are drawn from the moment threshold distribution. In a preferred embodiment of the invention, a single Gaussian distribution is used to describe the full range of lithologies, inhomogeneities, and rate dependent effects. In alternate embodiments of the invention, a plurality of distributions is used and distributions other than Gaussian may be used.

Those versed in the art would recognize that the condition for the breaking of a beam depends upon both the normal force and the moment in the beam. In a preferred embodiment of the invention, a von Mises type breaking criterion is used. This requires determination of

A beam breaks if M>1, and the beam with the largest value of M is broken first. The breaking of beams in the next NN model is handled in the same manner as the breaking of springs in the next NN model as discussed above in [0039]

The breaking thresholds may be changed for regions within the simulated material. For bonds extending beyond the boundaries of a region from particles within the region, the breaking thresholds are drawn from the distributions within the region. The definition of the regions depends on the dimensionality of the system.

In two dimensions, a region is defined by a closed loop around its boundary. The loop is defined as a piecewise linear curve, specified by the coordinates {right arrow over (x)}_{n }for n=1, 2, 3 . . . M., with the next point in the sequence after M being 1. A node at a position {right arrow over (x)}_{i }is established to be either within or outside a region by angular integration (summing) of φ=Σφ_{n }where f_{n }is the angle between {right arrow over (x)}_{n}−{right arrow over (x)} and {right arrow over (x)}_{n+1}−{right arrow over (x)}_{i}. If f=k2p, the point is inside the closed curve and if f=0, the point is outside the closed curve. This procedure works independently of the orientation of the curve and how many loops it has. The procedure is repeated for all nodes in the material to check whether they belong to a particular region.

Establishing enclosure in 3-D is a more elaborate procedure. The most commonly used type of volumetric definition is based on triangulation of the enclosing surface. This would, however, require a significantly more elaborate user interface for the definition of bounded regions. The present invention includes a simpler approach to establishing closure in 3-D. The interface allows the user to define a material region. This is done by displaying a set of points in each of N horizontal planes in the interface (here N depends on the number of layers of nodes chosen in 3D). The set of points in each plane defines an area for that material region. The number of points in each plane is the same so that a volume can be defined by a linear interpolation between points in adjacent planes. The user may add or subtract points from any plane by pointing and clicking on a point in the interface. But points are added or subtracted in all of the planes at once, so that the number of nodes in each plane is always the same. So, for example, if a point is added in plane #2, a node is also added in planes 1, 3,4, . . . , N. When complete, the input has defined a set of N planes, each containing M points. The enclosing surface for each plane, k, is defined by a set of closed loops {{right arrow over (x)}_{n,k}, n=1,2, . . . M}. The set of loops traces out a surface for each k=1, 2, . . . N. The number of points, M, must be the same along each curve and corresponding points in consecutive surfaces are linked together to form the surrounding surface.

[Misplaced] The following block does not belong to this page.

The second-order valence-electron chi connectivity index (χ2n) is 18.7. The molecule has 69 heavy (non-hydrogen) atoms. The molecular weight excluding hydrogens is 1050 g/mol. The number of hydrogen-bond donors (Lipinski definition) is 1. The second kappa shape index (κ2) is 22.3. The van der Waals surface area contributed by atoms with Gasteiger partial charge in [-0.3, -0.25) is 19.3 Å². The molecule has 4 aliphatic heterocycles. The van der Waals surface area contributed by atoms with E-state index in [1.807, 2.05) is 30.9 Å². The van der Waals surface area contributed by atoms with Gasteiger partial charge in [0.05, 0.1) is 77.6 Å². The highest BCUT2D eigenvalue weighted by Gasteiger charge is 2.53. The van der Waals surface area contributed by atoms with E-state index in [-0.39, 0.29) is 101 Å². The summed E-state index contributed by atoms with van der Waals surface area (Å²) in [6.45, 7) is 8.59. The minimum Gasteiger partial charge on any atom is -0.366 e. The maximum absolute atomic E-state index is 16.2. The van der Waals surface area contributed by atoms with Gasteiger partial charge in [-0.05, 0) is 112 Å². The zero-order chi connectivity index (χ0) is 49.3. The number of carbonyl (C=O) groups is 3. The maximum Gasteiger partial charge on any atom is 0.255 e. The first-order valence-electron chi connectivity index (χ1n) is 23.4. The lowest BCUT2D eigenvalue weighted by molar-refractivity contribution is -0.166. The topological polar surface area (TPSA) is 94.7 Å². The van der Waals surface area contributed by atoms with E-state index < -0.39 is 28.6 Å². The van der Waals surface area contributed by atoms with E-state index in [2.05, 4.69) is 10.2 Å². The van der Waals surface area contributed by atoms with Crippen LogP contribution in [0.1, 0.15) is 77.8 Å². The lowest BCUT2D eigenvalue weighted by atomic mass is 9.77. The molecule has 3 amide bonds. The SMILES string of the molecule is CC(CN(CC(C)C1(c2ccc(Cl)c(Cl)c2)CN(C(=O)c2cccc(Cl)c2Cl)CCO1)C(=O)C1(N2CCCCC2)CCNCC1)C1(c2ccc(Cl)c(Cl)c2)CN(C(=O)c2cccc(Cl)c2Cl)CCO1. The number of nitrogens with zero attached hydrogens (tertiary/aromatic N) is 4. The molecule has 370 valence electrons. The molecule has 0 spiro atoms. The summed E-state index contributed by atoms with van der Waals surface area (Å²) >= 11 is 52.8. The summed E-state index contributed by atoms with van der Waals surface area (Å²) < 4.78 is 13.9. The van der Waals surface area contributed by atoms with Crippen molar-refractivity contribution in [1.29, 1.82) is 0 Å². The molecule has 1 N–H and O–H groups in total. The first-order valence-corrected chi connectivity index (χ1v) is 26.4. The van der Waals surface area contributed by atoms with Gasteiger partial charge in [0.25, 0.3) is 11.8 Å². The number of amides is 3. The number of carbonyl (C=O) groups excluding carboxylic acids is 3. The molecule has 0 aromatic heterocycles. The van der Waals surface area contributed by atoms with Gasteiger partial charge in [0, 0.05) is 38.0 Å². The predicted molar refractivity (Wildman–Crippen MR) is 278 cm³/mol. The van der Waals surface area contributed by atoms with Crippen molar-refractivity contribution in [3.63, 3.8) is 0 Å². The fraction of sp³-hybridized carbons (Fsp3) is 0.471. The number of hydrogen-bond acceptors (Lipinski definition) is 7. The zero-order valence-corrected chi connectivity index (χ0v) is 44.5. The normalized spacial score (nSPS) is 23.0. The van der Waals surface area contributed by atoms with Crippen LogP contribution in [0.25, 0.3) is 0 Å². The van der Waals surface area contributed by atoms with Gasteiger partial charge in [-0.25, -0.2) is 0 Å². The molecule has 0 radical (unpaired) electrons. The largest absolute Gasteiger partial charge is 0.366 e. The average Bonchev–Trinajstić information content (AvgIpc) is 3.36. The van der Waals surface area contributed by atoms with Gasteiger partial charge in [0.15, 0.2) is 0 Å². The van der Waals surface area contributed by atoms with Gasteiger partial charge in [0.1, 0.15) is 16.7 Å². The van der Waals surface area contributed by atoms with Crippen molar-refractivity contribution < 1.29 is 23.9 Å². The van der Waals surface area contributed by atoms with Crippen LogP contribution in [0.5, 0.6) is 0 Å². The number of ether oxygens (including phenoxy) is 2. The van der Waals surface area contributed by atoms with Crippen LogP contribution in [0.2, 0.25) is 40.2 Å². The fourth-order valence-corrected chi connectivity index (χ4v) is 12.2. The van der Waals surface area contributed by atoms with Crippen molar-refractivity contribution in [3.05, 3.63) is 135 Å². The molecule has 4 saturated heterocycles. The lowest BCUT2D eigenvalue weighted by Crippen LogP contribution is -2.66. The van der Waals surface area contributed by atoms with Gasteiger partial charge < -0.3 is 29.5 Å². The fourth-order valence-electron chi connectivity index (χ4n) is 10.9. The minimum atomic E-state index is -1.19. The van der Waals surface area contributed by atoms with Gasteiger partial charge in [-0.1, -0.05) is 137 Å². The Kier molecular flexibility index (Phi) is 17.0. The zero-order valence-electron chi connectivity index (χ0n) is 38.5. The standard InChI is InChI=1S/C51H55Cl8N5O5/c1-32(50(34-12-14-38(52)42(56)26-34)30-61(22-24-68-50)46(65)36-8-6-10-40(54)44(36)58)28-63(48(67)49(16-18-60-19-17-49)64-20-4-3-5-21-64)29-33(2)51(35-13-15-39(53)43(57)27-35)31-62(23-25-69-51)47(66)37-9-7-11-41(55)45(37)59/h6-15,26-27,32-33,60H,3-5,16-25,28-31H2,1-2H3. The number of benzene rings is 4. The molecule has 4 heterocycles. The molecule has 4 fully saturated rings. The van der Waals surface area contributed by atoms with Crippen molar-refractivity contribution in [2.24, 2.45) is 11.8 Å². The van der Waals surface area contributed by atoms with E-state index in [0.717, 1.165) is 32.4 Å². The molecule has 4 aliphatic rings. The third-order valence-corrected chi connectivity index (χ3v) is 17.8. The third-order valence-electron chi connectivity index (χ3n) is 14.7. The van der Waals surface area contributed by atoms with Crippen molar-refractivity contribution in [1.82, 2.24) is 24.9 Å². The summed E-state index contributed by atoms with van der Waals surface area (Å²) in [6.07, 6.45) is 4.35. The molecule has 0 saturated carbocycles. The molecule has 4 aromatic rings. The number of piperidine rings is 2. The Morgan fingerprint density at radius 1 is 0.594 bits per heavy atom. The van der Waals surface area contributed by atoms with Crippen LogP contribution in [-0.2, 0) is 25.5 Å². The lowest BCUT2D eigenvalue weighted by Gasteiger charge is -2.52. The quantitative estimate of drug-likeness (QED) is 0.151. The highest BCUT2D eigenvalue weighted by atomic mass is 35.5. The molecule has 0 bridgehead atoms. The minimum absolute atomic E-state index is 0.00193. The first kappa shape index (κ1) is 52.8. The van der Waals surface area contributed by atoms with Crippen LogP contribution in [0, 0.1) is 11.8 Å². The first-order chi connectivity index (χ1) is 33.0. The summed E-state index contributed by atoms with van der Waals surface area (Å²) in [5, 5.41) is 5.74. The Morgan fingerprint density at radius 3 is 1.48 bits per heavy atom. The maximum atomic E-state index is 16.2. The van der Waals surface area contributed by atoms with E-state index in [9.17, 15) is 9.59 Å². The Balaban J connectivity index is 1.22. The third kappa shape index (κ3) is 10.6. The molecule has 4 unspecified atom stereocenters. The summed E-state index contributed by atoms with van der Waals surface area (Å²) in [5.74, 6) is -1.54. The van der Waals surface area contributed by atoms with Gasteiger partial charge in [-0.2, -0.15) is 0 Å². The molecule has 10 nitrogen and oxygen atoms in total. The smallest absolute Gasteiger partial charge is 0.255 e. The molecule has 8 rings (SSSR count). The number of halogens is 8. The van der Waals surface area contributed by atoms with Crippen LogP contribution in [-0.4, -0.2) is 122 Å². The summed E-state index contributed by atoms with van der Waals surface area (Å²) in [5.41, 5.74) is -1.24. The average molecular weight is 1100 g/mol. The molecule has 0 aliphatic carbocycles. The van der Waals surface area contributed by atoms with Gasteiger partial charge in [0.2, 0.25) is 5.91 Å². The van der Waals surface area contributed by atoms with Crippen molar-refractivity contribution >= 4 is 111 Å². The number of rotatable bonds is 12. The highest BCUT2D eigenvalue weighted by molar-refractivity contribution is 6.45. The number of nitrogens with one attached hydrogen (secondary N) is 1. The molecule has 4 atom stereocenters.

During the material definition procedure, each particle is determined to be inside or outside the region based on a method similar to that used in two dimensions. Based on the z-position, z_{i}, of particle i, the enclosing curves above and below the particle i are found. A linear interpolation between the points along the two curves is used to determine the shape of the curve at the height z_{i }of particle i. For two curves {{right arrow over (x)}_{n,k}} with k=K and k=K+1, the linear interpolation is found from

*{right arrow over (x)}* _{n,*} *={right arrow over (x)}* _{n,K} *c* _{n} *+{right arrow over (x)}n,K*(1*−c* _{n}) (12)

where c_{n }depends upon the vertical distance between the node i and the points {right arrow over (x)}_{K,n }and {right arrow over (x)}_{K+1,n};